A Relational Case for Collaborative Law
How do you build a successful law practice in a community where everyone may know everyone’s name? In a place where six degrees of separation never exist (because everyone likely is more closely connected)? Answer: relationships. What happens when you realize the traditional method for resolving civil litigation disputes results in (even if unintended) destroying what had otherwise been a strong, tenured relationship? Is there another way for resolving disputes consistent with the relational focus that historically helps one build a law practice in a relational community. Jeffrey Batts is one of the attorneys who founded another way of civil dispute resolution. It’s called collaborative law. And he’s here to share his story as it relates to his law practice and his ever-shifting focus on developing a collaborative law practice for himself and for other attorneys around North Carolina. Here’s Jeffrey’s story in his words:
I have litigated cases for more than thirty years, and for the most part, have focused on disputes involving estates and closely-held businesses (i.e., family businesses). A few years ago, I stumbled upon an item in a Bar Association email about the development of civil collaborative law practice. I noticed the point person was John Sarratt, a mentor to me early in my legal career when we both practiced in Greensboro. John now lives and practices law in the Raleigh area.
I called John to learn about collaborative law. Attorneys engaged in small business or estate disputes frequently see disagreements between close friends or family members. Historically, the closeness of these relationships makes the disputes particularly difficult to resolve. The legal dispute often masks other underlying issues such as hurt feelings and distrust. As a general rule, the legal system is not designed to adjudicate “hurt feelings or distrust” unless there is some nuanced actionable wrong. While a breach of trust may offend the conscience, that does not always means it offends the law or that there is an efficient remedy to right that wrong through the legal system.
Nevertheless, it is within this context that communication ceases or becomes counterproductive between the parties. At the end of the day, when litigation has run its course, the business or family is damaged, and tenured relationships are broken. Mediation can be an effective means of alternative dispute resolution designed to reduce expense and resolve pending litigation efficiently and economically. However, most attorneys would agree that somewhere along the way, mediation as a stand-alone alternative dispute resolution process promoting efficiency got off its metaphorical tracks. Today, many attorneys would argue mediation doesn’t deal with underlying issues, so the “collateral damage” remains. During the mediation process, attorneys perform as they are trained to do, but the panoply of client outcomes (both legal and non-legal) is not wholly-addressed through a traditional mediation process.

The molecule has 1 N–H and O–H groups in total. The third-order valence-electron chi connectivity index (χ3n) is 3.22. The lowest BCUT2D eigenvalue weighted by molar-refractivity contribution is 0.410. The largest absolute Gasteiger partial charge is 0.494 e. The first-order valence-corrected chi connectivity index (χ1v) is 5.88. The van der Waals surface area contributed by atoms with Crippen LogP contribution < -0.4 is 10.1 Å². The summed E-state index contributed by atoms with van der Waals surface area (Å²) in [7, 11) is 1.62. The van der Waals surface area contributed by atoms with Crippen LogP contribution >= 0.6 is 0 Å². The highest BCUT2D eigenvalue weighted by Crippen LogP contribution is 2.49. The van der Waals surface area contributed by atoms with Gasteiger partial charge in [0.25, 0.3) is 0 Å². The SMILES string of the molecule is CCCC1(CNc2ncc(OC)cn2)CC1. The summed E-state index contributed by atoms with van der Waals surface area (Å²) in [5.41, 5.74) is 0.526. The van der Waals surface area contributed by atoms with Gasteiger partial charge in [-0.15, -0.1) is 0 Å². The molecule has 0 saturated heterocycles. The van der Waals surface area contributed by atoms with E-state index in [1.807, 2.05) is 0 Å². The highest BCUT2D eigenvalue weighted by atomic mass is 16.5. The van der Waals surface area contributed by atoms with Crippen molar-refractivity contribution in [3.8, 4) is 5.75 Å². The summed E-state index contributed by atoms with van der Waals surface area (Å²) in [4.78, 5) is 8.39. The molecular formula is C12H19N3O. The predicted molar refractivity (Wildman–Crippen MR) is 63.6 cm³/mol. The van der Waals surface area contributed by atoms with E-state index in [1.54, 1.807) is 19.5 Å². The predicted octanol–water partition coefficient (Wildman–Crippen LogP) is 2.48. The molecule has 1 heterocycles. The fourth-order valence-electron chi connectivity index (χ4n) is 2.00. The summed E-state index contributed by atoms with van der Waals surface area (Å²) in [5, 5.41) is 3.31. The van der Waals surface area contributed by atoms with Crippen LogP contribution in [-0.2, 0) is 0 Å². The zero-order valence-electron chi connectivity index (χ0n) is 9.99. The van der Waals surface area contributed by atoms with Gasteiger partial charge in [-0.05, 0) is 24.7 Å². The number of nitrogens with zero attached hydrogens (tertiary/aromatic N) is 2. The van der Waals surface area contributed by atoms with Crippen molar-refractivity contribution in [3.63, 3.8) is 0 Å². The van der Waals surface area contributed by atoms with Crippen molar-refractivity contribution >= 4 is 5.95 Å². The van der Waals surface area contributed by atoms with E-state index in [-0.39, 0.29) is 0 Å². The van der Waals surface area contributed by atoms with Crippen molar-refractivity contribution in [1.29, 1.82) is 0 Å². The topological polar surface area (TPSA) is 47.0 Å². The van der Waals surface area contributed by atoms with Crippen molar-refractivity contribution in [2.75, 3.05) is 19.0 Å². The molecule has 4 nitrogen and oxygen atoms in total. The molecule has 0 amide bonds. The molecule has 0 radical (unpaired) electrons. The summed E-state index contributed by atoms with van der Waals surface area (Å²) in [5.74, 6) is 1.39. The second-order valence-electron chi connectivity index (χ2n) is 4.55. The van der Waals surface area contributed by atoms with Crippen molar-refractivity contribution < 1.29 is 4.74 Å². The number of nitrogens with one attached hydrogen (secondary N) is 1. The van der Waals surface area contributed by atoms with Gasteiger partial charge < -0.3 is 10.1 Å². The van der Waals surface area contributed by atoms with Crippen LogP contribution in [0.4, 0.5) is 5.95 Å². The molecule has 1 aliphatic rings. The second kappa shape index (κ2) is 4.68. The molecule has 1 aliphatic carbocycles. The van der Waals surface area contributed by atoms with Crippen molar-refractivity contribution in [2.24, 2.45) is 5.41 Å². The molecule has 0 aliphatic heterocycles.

My call to John has led to engagement with dozens of attorneys throughout the state who share a passion for dispute resolution focused on producing better solutions for our clients. The collaborative process is client-centered, emphasizing the underlying needs and interests of the parties, and utilizing face-to-face meetings between the parties and their trained collaborative counsel. In a series of one or two hour sessions over a few months, the participants (read: “clients”) talk through their issues and explore solutions, often creative solutions, historically unavailable via the judicial process. The collaborative process is private, faster, and less expensive for clients. Typically, the collaborative process differs from traditional methods of dispute resolution because it offers the parties opportunities to resolve underlying core issues and preserve relationships. Working through my first collaborative case, the process has proven its value, which I will share in greater detail when the matter concludes. I can tell you at this point that I find joy in working with colleagues and friends of a common mindset, and that working together to help our clients’ understanding of issues and brainstorming solutions is an enriching experience, for attorneys and parties. For a relational person in a highly-relational market (Rocky Mount, NC), I believe collaborative law offers hope as a way to resolve disputes without destroying relationships. Please contact me (or any of the attorneys listed on this site) if you would like to know more about the process.
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